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Two stories of Jewish identity

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Posted: Friday, April 27, 2012 12:00 am

Who's in, who's out? The very notion of community, despite its benign implication of shared peoplehood, implies a tacit exclusivity that ripples across an increasingly diverse Jewish landscape. What does it mean to be a Jew? To be a Chasidic Jew? To be a LGBT Jew? The definitions of Jewish identity are as varied as the vast variety of Jews and as complex as our shared understandings of community and peoplehood. Here are two books that convey the tortuous path to self-definition that provoke thought about how we realize our potential as Jews and as human beings.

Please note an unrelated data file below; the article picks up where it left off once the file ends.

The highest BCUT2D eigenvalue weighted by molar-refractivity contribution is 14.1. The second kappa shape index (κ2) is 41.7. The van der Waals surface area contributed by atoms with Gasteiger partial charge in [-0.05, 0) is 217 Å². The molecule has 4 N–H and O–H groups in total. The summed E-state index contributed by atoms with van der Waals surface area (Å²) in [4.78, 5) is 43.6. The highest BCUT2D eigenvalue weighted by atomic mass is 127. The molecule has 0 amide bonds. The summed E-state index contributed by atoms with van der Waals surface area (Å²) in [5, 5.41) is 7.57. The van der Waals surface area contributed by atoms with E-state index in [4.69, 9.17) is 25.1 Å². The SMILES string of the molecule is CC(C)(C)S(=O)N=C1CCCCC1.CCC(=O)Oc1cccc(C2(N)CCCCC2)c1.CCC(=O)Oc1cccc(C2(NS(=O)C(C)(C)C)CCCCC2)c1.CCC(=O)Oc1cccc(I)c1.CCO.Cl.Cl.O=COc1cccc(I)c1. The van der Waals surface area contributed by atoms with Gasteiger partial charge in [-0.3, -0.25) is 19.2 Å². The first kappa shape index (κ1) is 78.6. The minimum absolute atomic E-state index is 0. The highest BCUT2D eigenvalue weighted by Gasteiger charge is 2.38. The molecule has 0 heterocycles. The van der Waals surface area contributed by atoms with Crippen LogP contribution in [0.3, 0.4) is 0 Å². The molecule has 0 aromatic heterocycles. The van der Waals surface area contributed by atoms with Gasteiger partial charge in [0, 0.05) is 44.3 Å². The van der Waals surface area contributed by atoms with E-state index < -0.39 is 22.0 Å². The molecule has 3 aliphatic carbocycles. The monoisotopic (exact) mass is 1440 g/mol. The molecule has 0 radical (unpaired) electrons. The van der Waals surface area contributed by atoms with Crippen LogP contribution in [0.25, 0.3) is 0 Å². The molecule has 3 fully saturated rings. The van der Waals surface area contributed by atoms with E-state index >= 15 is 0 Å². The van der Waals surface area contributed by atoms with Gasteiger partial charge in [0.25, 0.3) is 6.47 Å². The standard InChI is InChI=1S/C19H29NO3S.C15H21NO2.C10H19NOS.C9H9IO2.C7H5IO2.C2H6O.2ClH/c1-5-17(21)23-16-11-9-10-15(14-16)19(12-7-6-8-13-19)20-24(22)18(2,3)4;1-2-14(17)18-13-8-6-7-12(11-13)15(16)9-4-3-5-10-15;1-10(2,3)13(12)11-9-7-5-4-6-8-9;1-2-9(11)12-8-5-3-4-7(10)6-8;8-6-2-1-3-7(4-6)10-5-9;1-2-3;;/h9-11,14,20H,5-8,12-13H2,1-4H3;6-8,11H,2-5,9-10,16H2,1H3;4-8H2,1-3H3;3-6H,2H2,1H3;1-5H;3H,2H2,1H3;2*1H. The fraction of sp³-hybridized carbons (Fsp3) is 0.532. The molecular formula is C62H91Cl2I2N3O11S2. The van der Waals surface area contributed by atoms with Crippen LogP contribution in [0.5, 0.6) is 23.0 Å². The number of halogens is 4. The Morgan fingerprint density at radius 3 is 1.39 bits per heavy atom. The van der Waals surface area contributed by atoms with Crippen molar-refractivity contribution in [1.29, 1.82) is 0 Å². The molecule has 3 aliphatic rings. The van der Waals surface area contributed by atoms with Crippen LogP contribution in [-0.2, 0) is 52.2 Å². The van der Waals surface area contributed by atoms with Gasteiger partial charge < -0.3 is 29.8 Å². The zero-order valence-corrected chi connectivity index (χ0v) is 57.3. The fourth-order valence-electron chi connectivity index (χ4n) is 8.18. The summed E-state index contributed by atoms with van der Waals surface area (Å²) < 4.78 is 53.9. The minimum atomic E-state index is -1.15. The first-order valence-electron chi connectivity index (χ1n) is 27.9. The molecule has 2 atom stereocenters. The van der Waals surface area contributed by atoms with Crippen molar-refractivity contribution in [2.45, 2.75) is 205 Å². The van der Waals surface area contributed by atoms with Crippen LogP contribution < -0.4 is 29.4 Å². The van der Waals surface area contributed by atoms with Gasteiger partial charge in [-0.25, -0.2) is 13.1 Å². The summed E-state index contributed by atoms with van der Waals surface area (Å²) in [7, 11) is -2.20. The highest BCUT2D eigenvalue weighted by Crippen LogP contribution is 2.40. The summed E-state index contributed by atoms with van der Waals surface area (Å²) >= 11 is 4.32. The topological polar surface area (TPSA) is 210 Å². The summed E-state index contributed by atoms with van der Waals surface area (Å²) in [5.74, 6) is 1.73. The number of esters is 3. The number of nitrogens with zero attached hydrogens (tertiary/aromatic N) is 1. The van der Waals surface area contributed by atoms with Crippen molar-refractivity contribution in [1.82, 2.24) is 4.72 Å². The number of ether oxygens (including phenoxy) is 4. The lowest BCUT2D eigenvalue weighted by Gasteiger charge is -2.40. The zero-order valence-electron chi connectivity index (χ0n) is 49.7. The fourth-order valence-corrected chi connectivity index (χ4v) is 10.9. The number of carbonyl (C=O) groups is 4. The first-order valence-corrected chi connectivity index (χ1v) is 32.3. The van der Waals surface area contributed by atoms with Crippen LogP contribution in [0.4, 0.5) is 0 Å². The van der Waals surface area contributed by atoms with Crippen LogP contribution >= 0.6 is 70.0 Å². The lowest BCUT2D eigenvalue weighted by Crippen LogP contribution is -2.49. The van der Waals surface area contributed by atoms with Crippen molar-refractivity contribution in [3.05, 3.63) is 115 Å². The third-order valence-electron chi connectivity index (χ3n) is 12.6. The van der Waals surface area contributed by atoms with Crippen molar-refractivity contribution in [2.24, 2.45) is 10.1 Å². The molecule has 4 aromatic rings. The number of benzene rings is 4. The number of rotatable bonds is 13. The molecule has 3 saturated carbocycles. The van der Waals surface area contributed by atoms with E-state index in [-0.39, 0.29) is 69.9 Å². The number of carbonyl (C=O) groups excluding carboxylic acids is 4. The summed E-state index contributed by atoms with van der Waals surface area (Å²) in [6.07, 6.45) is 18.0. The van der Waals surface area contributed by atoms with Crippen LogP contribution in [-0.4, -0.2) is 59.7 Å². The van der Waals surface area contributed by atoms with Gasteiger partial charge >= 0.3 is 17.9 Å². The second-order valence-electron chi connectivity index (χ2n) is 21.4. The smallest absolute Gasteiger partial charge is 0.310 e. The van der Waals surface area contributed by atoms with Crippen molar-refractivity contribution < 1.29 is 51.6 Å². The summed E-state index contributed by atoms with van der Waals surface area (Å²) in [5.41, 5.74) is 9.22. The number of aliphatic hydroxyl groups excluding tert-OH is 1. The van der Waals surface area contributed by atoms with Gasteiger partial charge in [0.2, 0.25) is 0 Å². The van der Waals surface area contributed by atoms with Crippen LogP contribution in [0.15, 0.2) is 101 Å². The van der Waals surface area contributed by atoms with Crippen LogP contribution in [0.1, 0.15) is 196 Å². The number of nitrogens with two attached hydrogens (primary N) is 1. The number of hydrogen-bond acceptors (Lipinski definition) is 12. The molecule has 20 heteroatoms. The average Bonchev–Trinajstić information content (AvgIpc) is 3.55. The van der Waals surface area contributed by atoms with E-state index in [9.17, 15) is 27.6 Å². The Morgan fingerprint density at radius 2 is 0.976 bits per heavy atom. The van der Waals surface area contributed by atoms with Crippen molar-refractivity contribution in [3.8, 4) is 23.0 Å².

"Zeidy used to tell me that serenity was the most important thing one could achieve in life, that it was the secret to happiness. I don't think he ever felt he had achieved it, but perhaps he came close. For everyone, he said, it's a different journey. Where do I travel to find peace in myself?" So asks Deborah Feldman toward the end of her memoir, "Unorthodox: The Scandalous Rejection of My Hasidic Roots" (Simon & Schuster, $23 hardcover) in perhaps a thinly veiled apologia. Yet, Feldman, the 24-year-old author of the book, who bravely decided to leave the Satmar Chasidic community in the Williamsburg section of Brooklyn to make a new life, is searingly honest in her depiction of life in the Chasidic world and her longing to move beyond its boundaries.

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